April 15, 2012

Sakura Wishes: A Sunday Spent in Gion

Today marks the end of the hanami season, as the sakura petals are noticeably falling from the trees, swirling through the air like little pink fairies. They say that if you can catch a falling sakura petal in your hand, you can make a wish, and it will come true. I love superstitions like this, and was lucky enough to make wishes in one of my favourite places in Japan - Kyoto. We had our last hanami at the famous Maruyama Park near Yasaka Shrine in the Gion district.

Sakura tree outside Kawaramachi Station
People gather for final hanami at Yasaka Shrine in Gion, Kyoto

People partaking in hanami
The weeping cherry tree at Maruyama Park
It was a lot of fun, but at the same time, I felt there was a hint of sadness to the occasion. Not only because the sakura have nearly disappeared for another year, but also because of an accident that occurred in Gion on Thursday, where seven people were killed when an out of control minivan plowed through a busy pedestrian crossing. I found out about the accident through The Japan Times, but I'm not sure if it's made worldwide news. The Japanese media still doesn't seem to know what was wrong with the driver (who was also killed in the crash), but there's some speculation that he had an epileptic seizure, and that caused the accident. Whatever happened, it was an awful tragedy to occur at what is meant to be such a happy, beautiful time of year in Japan.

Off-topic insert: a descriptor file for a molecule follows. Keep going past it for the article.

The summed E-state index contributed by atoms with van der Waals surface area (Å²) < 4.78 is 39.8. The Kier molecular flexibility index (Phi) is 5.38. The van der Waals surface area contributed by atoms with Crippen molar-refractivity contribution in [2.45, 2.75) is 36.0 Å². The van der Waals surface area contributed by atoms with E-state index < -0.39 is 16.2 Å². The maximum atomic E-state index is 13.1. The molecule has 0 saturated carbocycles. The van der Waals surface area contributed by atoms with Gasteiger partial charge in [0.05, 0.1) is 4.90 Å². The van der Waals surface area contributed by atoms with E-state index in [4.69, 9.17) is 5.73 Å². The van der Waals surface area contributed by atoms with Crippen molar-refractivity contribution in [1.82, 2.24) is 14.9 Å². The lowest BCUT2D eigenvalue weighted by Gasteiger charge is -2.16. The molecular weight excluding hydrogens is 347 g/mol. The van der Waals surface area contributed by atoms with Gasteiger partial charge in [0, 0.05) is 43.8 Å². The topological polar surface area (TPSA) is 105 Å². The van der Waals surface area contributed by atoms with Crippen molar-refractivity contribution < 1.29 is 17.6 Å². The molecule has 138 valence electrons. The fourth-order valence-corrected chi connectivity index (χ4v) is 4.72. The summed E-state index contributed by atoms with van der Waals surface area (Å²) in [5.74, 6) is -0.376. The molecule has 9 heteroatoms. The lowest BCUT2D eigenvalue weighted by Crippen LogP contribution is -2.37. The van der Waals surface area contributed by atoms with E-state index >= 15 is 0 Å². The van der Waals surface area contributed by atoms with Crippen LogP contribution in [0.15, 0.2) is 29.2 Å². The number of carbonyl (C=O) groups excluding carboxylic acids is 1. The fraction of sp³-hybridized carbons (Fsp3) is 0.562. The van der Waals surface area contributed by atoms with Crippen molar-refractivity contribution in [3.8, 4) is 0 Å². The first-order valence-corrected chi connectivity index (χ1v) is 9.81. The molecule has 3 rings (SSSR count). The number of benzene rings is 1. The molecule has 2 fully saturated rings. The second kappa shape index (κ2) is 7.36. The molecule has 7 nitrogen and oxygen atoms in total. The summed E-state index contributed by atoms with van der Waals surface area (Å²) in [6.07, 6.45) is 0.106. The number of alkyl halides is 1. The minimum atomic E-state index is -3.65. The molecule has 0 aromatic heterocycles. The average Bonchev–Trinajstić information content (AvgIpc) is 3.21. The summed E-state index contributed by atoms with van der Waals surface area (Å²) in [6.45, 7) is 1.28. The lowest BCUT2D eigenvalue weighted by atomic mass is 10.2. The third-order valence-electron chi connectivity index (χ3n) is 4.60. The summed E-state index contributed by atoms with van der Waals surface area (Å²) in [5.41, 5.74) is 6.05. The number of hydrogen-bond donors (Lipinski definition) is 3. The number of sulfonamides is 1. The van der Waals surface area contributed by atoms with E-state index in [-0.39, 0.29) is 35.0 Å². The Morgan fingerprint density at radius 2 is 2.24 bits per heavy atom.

Street sign marking Gion
Tribute placed for the victims of Thursday's accident
As we made our way to Maruyama Park, we passed the intersection where the accident happened. You can still see police chalk marks on the road, and beside the pedestrian crossing are tributes for the victims, containing flower bouquets, tea, alcohol, and wagashi (traditional sweets). Being a busy Sunday afternoon, thousands of people hurried through the intersection; tourists heading off to Kyoto's various attractions, Japanese people on their way to hanami parties, everyone just going about their daily lives. But as I stood by the crossing and watched for a little while, every now and then, someone would stop by the mass of flowers, bow their head and clasp their hands together in a Shinto prayer for a brief moment, and then carry on. I think that's a very Japanese way of dealing with tragedy.

1 comment:

  1. thats so sad :(
    On a happier note, the World Focus section of the ODT featured a picture of the cherry blossom in Osaka, Japan today, very pretty